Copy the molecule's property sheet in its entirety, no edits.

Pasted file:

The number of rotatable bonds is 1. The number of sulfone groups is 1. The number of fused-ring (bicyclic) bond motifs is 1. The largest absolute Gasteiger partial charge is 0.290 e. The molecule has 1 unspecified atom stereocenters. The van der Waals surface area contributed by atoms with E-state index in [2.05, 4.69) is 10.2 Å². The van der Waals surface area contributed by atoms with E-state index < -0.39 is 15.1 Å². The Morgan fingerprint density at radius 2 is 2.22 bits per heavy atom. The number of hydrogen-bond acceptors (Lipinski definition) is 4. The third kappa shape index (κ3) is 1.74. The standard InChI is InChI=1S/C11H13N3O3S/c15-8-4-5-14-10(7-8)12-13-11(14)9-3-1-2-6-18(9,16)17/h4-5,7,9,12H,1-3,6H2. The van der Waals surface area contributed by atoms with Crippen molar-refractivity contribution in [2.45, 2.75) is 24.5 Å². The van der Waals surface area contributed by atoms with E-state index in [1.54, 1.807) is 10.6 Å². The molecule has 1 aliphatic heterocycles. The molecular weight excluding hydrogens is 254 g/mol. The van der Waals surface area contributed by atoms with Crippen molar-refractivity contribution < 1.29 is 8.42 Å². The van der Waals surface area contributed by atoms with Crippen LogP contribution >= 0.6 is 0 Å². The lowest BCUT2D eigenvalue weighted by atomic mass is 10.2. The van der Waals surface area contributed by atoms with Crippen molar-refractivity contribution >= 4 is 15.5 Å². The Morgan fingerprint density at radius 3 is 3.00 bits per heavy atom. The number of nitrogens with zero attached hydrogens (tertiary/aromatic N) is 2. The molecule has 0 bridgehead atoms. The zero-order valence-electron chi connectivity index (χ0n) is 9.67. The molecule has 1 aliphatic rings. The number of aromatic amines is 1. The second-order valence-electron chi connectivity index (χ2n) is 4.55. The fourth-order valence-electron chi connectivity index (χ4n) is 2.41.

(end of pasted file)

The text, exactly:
The number of rotatable bonds is 1. The number of sulfone groups is 1. The number of fused-ring (bicyclic) bond motifs is 1. The largest absolute Gasteiger partial charge is 0.290 e. The molecule has 1 unspecified atom stereocenters. The van der Waals surface area contributed by atoms with E-state index in [2.05, 4.69) is 10.2 Å². The van der Waals surface area contributed by atoms with E-state index < -0.39 is 15.1 Å². The Morgan fingerprint density at radius 2 is 2.22 bits per heavy atom. The number of hydrogen-bond acceptors (Lipinski definition) is 4. The third kappa shape index (κ3) is 1.74. The standard InChI is InChI=1S/C11H13N3O3S/c15-8-4-5-14-10(7-8)12-13-11(14)9-3-1-2-6-18(9,16)17/h4-5,7,9,12H,1-3,6H2. The van der Waals surface area contributed by atoms with Crippen molar-refractivity contribution in [2.45, 2.75) is 24.5 Å². The van der Waals surface area contributed by atoms with E-state index in [1.54, 1.807) is 10.6 Å². The molecule has 1 aliphatic heterocycles. The molecular weight excluding hydrogens is 254 g/mol. The van der Waals surface area contributed by atoms with Crippen molar-refractivity contribution < 1.29 is 8.42 Å². The van der Waals surface area contributed by atoms with Crippen LogP contribution >= 0.6 is 0 Å². The lowest BCUT2D eigenvalue weighted by atomic mass is 10.2. The van der Waals surface area contributed by atoms with Crippen molar-refractivity contribution >= 4 is 15.5 Å². The Morgan fingerprint density at radius 3 is 3.00 bits per heavy atom. The number of nitrogens with zero attached hydrogens (tertiary/aromatic N) is 2. The molecule has 0 bridgehead atoms. The zero-order valence-electron chi connectivity index (χ0n) is 9.67. The molecule has 1 aliphatic rings. The number of aromatic amines is 1. The second-order valence-electron chi connectivity index (χ2n) is 4.55. The fourth-order valence-electron chi connectivity index (χ4n) is 2.41.